But, what’s going on in this photo? Many of you will notice the obvious references to The Big Lebowski, including Assistant Dean Feliu in the classic dude sweater holding a white russian, Professor McGovern’s spot-on Donny impression, Professor Hegadorn mourning his lost friend, dreamy viking Maude, nihilism, and of course the rug tying the reference desk together.
Roy Mersky showing off his cowboy side in the law library
You may also wonder why the director of the library is sitting on top of a motorcycle in this shot, as that is not a reference to the movie. Well, the motorcycle is his (he is an avid rider), and this is actually a subtle reference to a famous photo of the late Roy Mersky, a celebrated law librarian from the University of Texas, depicting him upon a horse at the circulation desk of Tarlton Law Library in Texas. We had a lot of fun staging this shot! Wish Dean Feliu luck when the voting begins in a couple of months!
by Matt McGovern
For anyone considering applying for a summer externship with a federal judge (which all 1Ls and 2Ls should consider!), it can really help to do some research before you write that cover letter. Knowing more about a judge’s career path, history, and even articles he or she has written can give you invaluable information to customize your cover letter and make your application stand out above the rest.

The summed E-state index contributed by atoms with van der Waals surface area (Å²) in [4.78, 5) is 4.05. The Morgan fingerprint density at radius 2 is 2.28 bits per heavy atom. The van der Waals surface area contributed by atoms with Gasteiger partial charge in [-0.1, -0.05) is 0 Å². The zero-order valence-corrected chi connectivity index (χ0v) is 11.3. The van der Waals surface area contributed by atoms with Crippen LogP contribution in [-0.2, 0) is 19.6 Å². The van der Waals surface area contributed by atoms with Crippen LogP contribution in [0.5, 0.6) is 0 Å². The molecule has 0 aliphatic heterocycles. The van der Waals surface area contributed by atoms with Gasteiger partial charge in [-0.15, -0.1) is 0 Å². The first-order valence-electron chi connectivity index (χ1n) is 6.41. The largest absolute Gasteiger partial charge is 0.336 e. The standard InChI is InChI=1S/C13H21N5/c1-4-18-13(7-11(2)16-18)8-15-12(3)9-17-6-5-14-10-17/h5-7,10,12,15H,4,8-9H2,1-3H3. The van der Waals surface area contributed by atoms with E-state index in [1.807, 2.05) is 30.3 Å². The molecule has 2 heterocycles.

Here are some resources that will help you discover more information:
- Insider’s Guide to the Pennsylvania Judiciary and Courts. Pages 16-32 cover the judges of the U.S. District Court for the Eastern District of Pennsylvania. The latest edition is available in the Library reference Collection (near the Reference Desk) at Call No.: KFP508 .A19 .P4 2016.
- Westlaw and Lexis both provide tools with contact information, career history, and in some instances, articles authored by the judges:
- Westlaw’s Profiler tool – Log in to WestlawNext and look for “Profiler” under the “Tools” tab, or just type “Profiler” in the main search box and click on the first drop-down result.
- Lexis’ Litigation Profile Suite – Log in to Lexis Advance and click the arrow in the top left next to “Lexis Advance Research”, then select “Litigation Profile Suite” from the drop-down menu.
- Leadership Directories is another database providing biographical and contact information. Most judges can be found here by entering their names in the main search box.
Are you a 1L assigned to complete a mock interview before next semester? Or a 2L or 3L who might be looking to make some professional networking connections over the winter break? Or just interested in researching potential employers? You may be wondering how DO you learn more about an attorney, law firm or judge? Not just where they went to school or their contact information but what about their caseloads, practice areas and clients? Things you can actually strike up a conversation about at a cocktail party or during an interview? We have a number of online databases and print resources to help you track down that kind of information! Continue reading